Coronary Artery Bypass Grafting (CABG): Reassessing Efficacy, Safety, and Cost

David K. Cundiff

In This Article


Primary care physicians, cardiologists, and cardiac surgeons have explicitly or implicitly told patients with advanced CAD that with CABG, their angina would be less and their survival chances would be improved. Their decisions about whether to proceed with CABG usually hinged on the belief that these benefits require increasing blood flow in the coronary arteries with surgical revascularization. However, there is no proven cause-and-effect relationship between revascularization and palliation of angina or survival benefit in high-risk groups.

The original theoretical basis for CABG -- that arteries with high-grade stenoses were the most likely to cause heart attacks and death -- is not the case. The extent of high-grade stenoses serves as a marker of the severity of disease, but bypassing stenoses does not reduce the chance of subsequent coronary events at sites of low-graded stenoses or no disease.

The reduction in angina and increased exercise tolerance with CABG compared with medical treatment in high-risk subgroups may well have occurred because of an effect other than revascularization -- the placebo effect (ie, the patient's belief in the efficacy of the therapy), surgically induced infarction of ischemic tissue, denervation of the myocardium, increased motivation to reduce cardiac risk factors, and/or other influences.

Aggressive multiple risk factor reduction programs similar to that of Ornish have greatly reduced angina and given the potential of prolonging life without the pain, suffering, risk, and expense associated with CABG. Therefore, because of the demonstrated effect of CABG to temporally reduce coronary risk factors more than a nonsurgical intervention (ie, BARI data), the survival advantage with CABG is not proven to be due to the surgical revascularization in any subgroup of CAD patients.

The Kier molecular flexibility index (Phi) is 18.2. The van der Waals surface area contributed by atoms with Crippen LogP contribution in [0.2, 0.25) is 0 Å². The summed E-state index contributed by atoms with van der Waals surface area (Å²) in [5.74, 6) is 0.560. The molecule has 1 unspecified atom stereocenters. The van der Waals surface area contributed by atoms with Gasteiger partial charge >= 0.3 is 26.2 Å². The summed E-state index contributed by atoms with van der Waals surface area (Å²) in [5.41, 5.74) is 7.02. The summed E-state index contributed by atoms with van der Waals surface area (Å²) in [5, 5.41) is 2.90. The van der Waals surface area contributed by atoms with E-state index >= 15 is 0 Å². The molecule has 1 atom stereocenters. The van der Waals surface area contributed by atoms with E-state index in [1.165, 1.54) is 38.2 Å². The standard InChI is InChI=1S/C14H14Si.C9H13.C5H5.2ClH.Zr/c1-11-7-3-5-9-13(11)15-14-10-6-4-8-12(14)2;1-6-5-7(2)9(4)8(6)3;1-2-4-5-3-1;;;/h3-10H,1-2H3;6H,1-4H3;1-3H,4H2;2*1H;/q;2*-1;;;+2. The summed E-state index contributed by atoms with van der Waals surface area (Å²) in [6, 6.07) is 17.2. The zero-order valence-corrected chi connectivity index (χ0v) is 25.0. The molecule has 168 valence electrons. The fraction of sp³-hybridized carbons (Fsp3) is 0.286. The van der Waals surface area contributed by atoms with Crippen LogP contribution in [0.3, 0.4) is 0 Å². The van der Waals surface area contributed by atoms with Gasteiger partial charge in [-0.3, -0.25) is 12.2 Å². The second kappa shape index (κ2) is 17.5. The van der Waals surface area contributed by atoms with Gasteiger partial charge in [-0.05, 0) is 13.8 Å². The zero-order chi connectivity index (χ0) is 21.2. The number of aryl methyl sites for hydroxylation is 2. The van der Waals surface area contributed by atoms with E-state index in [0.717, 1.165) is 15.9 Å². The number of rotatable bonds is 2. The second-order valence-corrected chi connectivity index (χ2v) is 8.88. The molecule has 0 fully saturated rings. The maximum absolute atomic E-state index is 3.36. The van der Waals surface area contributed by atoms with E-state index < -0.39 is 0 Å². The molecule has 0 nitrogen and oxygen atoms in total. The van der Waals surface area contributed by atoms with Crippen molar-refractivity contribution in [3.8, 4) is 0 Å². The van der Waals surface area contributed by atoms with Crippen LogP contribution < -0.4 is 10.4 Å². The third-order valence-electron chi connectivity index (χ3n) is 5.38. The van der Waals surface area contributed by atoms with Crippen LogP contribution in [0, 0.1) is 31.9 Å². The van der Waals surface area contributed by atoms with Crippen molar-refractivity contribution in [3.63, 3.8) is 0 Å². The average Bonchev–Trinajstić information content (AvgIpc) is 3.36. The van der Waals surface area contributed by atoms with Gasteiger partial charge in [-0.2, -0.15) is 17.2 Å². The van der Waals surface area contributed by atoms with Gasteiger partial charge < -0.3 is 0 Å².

If reduced angina and prolonged survival are epiphenomena of CABG not due to the increased blood flow, healthcare costs in the United States might be reduced by more than $26 billion per year, and more than 15,000 operation-related deaths might be avoided with no detriment to healthcare by offering aggressive lifestyle modification programs instead of CABG.

The highly statistically significant coronary risk factor reduction behavioral changes favoring CABG in BARI strongly supports the hypothesis that CABG has temporary survival benefits over medical treatment only because of its effect to temporarily increase motivation for risk factor reduction. Further analysis of the BARI data should be done, looking for any relationship of survival in all subgroups with risk factor reduction behavior. Survival as a function of success in achieving revascularization in both arms of BARI should also be examined. Unfortunately, the publicly funded BARI data are not available to other investigators for these kinds of studies and will not be until the study's completion in 2003. Because of the significance of these questions, the BARI investigators should release the data for independent statistical analysis.


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